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News >  Crime/Public Safety

Two men with ties to Central Washington anti-government militia indicted on federal charges

Jan. 5, 2022 Updated Wed., Jan. 5, 2022 at 5:41 p.m.

Two Central Washington men with ties to the “boogaloo” anti-government militia group have been indicted on charges tied to explosive devices allegedly intended for use on law enforcement.

Daniel J. Anderson of Kennewick and Connor D. Goodman of Auburn were indicted by a grand jury Tuesday on conspiracy charges to make or possess unregistered explosive devices. Anderson, who has been in custody following a search of his home in mid-December, also was charged with possession of an unregistered destructive device. Court records did not list an attorney or detention status for Goodman on Wednesday.

The FBI worked with a confidential informant beginning in June to infiltrate the “Verified Bois” group that discussed stealing explosive materials and committing violence against law enforcement officials, according to court documents.

Anderson, 26, used commercial fireworks to construct homemade explosive devices in glass mason jars, according to a sworn statement by Special Agent Justin Bodes of the FBI. Goodman is identified as the leader of the group who provided Anderson with a shotgun at a meeting in September.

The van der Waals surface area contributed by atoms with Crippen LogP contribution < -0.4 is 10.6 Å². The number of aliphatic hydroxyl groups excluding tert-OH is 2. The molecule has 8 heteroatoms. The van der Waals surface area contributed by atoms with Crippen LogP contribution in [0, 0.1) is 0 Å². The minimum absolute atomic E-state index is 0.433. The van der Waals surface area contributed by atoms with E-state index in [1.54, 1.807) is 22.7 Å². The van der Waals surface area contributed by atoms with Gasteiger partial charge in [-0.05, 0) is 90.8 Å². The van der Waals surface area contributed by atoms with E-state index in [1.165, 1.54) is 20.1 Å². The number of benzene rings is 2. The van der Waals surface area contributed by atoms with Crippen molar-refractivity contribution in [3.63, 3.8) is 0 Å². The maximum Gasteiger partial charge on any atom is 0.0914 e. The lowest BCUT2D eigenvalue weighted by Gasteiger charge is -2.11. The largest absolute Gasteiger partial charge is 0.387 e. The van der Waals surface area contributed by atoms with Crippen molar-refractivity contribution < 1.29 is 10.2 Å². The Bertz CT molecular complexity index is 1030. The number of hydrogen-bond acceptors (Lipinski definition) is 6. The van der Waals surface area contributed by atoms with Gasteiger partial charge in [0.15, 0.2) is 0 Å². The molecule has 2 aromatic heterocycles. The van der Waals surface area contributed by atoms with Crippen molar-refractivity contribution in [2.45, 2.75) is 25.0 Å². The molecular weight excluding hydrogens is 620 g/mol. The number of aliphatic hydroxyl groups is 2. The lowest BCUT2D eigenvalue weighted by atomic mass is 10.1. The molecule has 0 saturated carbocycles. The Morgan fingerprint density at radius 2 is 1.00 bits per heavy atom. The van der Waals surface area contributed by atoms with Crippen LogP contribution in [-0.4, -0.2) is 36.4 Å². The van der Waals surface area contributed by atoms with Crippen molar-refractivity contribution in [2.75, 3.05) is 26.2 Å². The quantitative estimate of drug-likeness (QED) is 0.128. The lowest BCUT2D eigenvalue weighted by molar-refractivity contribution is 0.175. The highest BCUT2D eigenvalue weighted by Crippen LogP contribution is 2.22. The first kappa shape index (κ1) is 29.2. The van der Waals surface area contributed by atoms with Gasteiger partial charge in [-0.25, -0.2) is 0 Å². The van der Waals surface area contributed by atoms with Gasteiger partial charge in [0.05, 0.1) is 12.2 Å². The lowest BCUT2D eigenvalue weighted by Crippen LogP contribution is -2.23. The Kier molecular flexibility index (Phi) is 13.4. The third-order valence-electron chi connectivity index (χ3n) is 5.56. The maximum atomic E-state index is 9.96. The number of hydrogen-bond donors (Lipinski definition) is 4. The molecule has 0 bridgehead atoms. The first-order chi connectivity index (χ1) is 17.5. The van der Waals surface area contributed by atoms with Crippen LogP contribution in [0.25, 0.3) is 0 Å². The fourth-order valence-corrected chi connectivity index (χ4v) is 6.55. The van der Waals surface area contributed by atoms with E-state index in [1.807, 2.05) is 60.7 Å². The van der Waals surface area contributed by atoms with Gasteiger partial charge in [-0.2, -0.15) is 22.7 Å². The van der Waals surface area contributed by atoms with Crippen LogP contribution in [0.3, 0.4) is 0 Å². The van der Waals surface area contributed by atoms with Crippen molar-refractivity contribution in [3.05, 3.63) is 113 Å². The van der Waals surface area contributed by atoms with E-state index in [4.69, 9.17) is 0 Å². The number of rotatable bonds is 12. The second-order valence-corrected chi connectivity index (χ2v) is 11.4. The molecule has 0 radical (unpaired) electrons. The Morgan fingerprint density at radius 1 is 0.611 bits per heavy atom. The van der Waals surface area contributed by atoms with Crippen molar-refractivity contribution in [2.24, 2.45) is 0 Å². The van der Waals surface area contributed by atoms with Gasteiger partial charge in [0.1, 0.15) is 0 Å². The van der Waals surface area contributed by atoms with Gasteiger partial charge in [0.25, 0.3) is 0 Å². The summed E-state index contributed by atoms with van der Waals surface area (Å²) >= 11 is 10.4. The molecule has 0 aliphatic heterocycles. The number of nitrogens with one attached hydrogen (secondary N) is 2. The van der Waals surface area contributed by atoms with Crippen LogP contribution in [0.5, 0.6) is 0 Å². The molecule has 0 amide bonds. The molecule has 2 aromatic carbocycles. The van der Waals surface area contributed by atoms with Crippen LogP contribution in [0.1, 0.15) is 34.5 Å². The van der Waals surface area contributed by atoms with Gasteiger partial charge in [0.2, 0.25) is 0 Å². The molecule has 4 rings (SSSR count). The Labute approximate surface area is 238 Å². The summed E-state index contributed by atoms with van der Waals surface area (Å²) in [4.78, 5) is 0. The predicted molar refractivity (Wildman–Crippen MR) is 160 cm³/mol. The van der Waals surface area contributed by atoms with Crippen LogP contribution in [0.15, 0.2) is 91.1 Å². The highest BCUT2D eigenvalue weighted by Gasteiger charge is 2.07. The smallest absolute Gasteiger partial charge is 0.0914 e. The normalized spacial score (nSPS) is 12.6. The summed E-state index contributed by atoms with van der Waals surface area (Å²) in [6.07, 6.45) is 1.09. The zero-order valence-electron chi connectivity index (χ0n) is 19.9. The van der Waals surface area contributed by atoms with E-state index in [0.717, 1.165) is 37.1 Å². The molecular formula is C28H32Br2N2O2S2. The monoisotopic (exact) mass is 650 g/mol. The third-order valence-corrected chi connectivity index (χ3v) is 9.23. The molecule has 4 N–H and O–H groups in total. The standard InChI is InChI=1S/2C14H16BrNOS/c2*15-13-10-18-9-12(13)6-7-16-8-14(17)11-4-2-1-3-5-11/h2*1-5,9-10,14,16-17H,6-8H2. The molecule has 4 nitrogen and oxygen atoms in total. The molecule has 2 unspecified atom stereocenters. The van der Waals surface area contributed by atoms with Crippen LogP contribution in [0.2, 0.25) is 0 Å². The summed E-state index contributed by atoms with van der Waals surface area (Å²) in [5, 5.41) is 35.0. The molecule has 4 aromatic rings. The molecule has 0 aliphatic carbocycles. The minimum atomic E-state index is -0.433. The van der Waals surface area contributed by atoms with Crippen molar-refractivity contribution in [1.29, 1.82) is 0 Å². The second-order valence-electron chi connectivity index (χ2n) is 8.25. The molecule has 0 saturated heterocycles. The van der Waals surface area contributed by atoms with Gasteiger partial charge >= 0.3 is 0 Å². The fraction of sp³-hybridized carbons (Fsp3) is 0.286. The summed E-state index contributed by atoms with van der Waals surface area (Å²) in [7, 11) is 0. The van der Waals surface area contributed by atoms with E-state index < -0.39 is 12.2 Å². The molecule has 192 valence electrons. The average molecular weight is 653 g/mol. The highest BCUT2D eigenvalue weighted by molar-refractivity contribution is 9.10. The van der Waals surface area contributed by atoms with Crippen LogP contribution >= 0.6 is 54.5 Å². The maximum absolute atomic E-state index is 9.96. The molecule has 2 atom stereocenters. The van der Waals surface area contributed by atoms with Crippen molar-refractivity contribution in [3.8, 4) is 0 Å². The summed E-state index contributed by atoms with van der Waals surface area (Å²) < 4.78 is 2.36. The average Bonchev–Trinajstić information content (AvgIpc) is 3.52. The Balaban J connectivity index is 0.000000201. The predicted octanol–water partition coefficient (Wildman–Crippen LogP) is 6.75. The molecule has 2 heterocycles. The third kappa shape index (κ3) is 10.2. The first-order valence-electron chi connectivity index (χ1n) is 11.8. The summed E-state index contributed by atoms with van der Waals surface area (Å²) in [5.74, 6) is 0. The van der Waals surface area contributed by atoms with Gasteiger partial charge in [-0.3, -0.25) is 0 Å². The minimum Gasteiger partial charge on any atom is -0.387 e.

The FBI also received chat messages in which Anderson called the explosives “distraction devices” that could “throw birdshot at least 20 yards.” The confidential source told police that Anderson listened in to Kennewick Police radio chatter in April, and put on body armor and armed himself when officers responded to his apartment complex on a call of a suicidal neighbor.

In one meeting, the informant captured video evidence of Anderson holding the explosive device. It was seized during the search Dec. 16, according to court records.

The anti-government “boogaloo” movement is made up of a loosely connected network of people who believe the United States is on the brink of a second civil war, according to research by the Washington, D.C.-based security think tank the Center for Strategic and International Studies.

“This idea supports the use of violence against any political side in order to foment increasingly violent reactions and further accelerate the demise of the government,” Bodes wrote in his sworn statement.

Anderson is listed in custody of the Benton County Jail. The charges against him carry a maximum penalty of 10 years in prison. Goodman’s charge carries a maximum five-year penalty.

A hearing in the case is scheduled for Jan. 12.

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